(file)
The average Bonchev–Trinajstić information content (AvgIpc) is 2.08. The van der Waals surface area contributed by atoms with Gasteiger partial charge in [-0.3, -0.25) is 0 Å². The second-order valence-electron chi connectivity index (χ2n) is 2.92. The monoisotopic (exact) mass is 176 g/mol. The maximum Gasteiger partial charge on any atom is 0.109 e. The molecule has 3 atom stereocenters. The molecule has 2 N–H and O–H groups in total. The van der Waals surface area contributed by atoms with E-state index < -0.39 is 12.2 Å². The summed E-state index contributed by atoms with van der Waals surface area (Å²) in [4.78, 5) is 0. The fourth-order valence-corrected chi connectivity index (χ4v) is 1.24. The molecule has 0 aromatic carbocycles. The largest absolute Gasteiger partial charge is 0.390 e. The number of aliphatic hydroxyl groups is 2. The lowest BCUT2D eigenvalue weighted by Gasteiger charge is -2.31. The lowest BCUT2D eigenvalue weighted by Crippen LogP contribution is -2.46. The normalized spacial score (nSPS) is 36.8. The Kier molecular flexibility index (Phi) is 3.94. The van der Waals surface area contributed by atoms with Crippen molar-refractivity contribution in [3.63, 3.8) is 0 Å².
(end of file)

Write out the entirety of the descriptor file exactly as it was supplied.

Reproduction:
The average Bonchev–Trinajstić information content (AvgIpc) is 2.08. The van der Waals surface area contributed by atoms with Gasteiger partial charge in [-0.3, -0.25) is 0 Å². The second-order valence-electron chi connectivity index (χ2n) is 2.92. The monoisotopic (exact) mass is 176 g/mol. The maximum Gasteiger partial charge on any atom is 0.109 e. The molecule has 3 atom stereocenters. The molecule has 2 N–H and O–H groups in total. The van der Waals surface area contributed by atoms with E-state index < -0.39 is 12.2 Å². The summed E-state index contributed by atoms with van der Waals surface area (Å²) in [4.78, 5) is 0. The fourth-order valence-corrected chi connectivity index (χ4v) is 1.24. The molecule has 0 aromatic carbocycles. The largest absolute Gasteiger partial charge is 0.390 e. The number of aliphatic hydroxyl groups is 2. The lowest BCUT2D eigenvalue weighted by Gasteiger charge is -2.31. The lowest BCUT2D eigenvalue weighted by Crippen LogP contribution is -2.46. The normalized spacial score (nSPS) is 36.8. The Kier molecular flexibility index (Phi) is 3.94. The van der Waals surface area contributed by atoms with Crippen molar-refractivity contribution in [3.63, 3.8) is 0 Å².